Before: After starring in the popular sitcom Laverne & Shirley for eight seasons (1976-83), Marshall used her industry clout to move on to film-directing with such major studio hits as 1986’s crime comedy Jumpin’ Jack Flash with Whoopi Goldberg and the 1988 fantasy Big with Tom Hanks. Big would make her the first female director to have a movie that grossed more than $100 million (final total: $114.9 million) and led to Hanks’ first of five Oscar nominations.
The nominated film: Awakenings, based on a 1973 memoir by Dr. Oliver Sacks, concerned longtime catatonic patients who managed to be revived by the aid of a new drug. The movie earned two other nominations, Best Actor for Robert De Niro’s performance as a patient, and Adapted Screenplay.
After: Marshall, now 71, continued to be one of Hollywood’s more successful film directors, with such titles as the 1992 female baseball drama A League of Their Own (which made her the first woman director with two films that grossed more than $100 million) and 1996’s The Preacher’s Wife with Denzel Washington and Whitney Houston. After 2001’s Riding in Cars With Boys starring Drew Barrymore, she turned to directing and producing for TV, including Showtime’s United States of Tara, and still does guest spots on shows like Portlandia.
The Oscar effect: Marshall was already deeply entrenched in the Hollywood scene even before she ever called out “Action,” especially since brother Garry and ex-husband Rob Reiner were successful directors as well. But to have gotten recognition for a serious title like Awakenings when you are best known for comic material certainly added to her credibility as a filmmaker.
3. Barbra Streisand, The Prince of Tides (1991).
Before: Multi-talent Streisand already enjoyed huge success and plenty of Oscar history before adding the title of director to her resume. She tied as Best Actress with Katharine Hepburn from A Lion in Winter for the 1968 film version of her Broadway musical Funny Girl. She would be nominated again for 1974’s The Way We Were and won a trophy for co-writing the song “Evergreen” for 1977’s A Star Is Born, which she also produced. She starred as a young Jewish woman posing as a boy to get religious training and made her directing debut with 1983’s Yentl, which was nominated for five Oscars and won Best Score. Much fuss was made at the time when Streisand and her movie were snubbed by Oscar voters in the directing and Best Picture categories, especially after Yentl won Golden Globes for directing and for best comedy or musical movie.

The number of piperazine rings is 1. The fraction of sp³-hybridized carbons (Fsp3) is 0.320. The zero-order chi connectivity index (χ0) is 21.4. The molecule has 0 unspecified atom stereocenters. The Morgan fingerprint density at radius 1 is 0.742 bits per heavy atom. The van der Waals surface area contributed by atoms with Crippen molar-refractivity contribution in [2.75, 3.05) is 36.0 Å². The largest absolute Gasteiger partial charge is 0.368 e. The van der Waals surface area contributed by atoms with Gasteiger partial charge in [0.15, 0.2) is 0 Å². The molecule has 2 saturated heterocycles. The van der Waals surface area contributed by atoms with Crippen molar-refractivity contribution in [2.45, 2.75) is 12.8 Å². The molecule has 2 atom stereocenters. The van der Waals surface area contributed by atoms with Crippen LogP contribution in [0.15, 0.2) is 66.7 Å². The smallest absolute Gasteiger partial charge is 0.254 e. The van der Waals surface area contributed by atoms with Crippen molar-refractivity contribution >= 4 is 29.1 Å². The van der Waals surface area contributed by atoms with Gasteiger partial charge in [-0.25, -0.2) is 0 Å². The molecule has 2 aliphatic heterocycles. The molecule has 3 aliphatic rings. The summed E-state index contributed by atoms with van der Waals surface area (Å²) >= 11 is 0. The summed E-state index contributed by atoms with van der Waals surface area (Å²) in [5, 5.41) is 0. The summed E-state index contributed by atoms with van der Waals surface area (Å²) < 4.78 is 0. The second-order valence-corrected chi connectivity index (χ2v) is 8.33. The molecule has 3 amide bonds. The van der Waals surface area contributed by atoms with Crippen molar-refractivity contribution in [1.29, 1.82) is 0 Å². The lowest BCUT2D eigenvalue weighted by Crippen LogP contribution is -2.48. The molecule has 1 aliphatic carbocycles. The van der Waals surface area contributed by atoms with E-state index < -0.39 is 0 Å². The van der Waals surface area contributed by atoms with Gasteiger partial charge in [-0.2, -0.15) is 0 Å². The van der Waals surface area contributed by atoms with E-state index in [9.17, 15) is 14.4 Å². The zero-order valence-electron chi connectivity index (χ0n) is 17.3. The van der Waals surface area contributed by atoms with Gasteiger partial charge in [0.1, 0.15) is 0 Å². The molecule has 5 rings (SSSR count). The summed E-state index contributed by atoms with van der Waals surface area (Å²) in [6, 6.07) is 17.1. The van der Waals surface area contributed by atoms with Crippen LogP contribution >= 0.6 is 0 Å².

The nominated film: Streisand has the distinction of being the only woman who directed herself in a Best Picture contender. The story of a dysfunctional Southern family based on Pat Conroy’s novel found her co-starring as a psychiatrist who has an affair with her suicidal patient’s equally troubled brother, played by Nick Nolte. The Prince of Tides earned seven nominations total, including Best Actor for Nolte, and was a substantial hit, grossing $75 million.
After: She would direct only one other film, the 1996 romantic comedy The Mirror Has Two Faces, which is best remembered for never-before-nominated legend Lauren Bacall failing to win a supporting Oscar for her role as the Streisand’s caustic mother and losing to Juliette Binoche in The English Patient.
The Oscar effect: Yentl was initially derided as a vanity project for Streisand, now 72, but she finally was taken seriously as a filmmaker after her efforts on The Prince of Tides.
4. Valerie Faris (with Jonathan Dayton), Little Miss Sunshine (2006).
Before: Faris and husband Dayton got their start as filmmakers doing music videos and documentaries for such major musical acts as Paula Abdul, Janet Jackson, R.E.M., the Red Hot Chili Peppers, Extreme, Beastie Boys, and The Smashing Pumpkins. They directed for HBO’s comedy sketch series Mr. Show (1995-98) and did commercials for such companies as The Gap, Volkswagen, Apple, Ikea, and Sony.
The nominated film: The pair were solicited with various offers to direct such feature films as 1999’s Mod Squad and 2003’s Bad Boys II. They began work instead on the low-budget independent film Little Miss Sunshine in 2001. The family road-trip comedy that revolves around a beauty pageant for little girls premiered at Sundance and was bought by Fox Searchlight for a hefty $10.5 million. The film would receive four total nominations, winning for supporting actor Alan Arkin as a grouchy grandfather, and adapted screenplay. Little Miss Sunshine would go on to gross over $100 million worldwide, and Little Miss Sunshine herself, supporting actress nominee Abigail Breslin, has gone on to have a successful acting career.
After: Faris and Dayton’s next directorial project, 2012’s Ruby Sparks, starred Paul Dano as a novelist whose main character comes to life. The script was by actress Zoe Kazan, who was the fictional heroine. The fantasy romance received good reviews. Faris and Dayton are working on their next feature, I’m Proud of You, based on a book about the popular kids’ TV-show host Fred Rogers.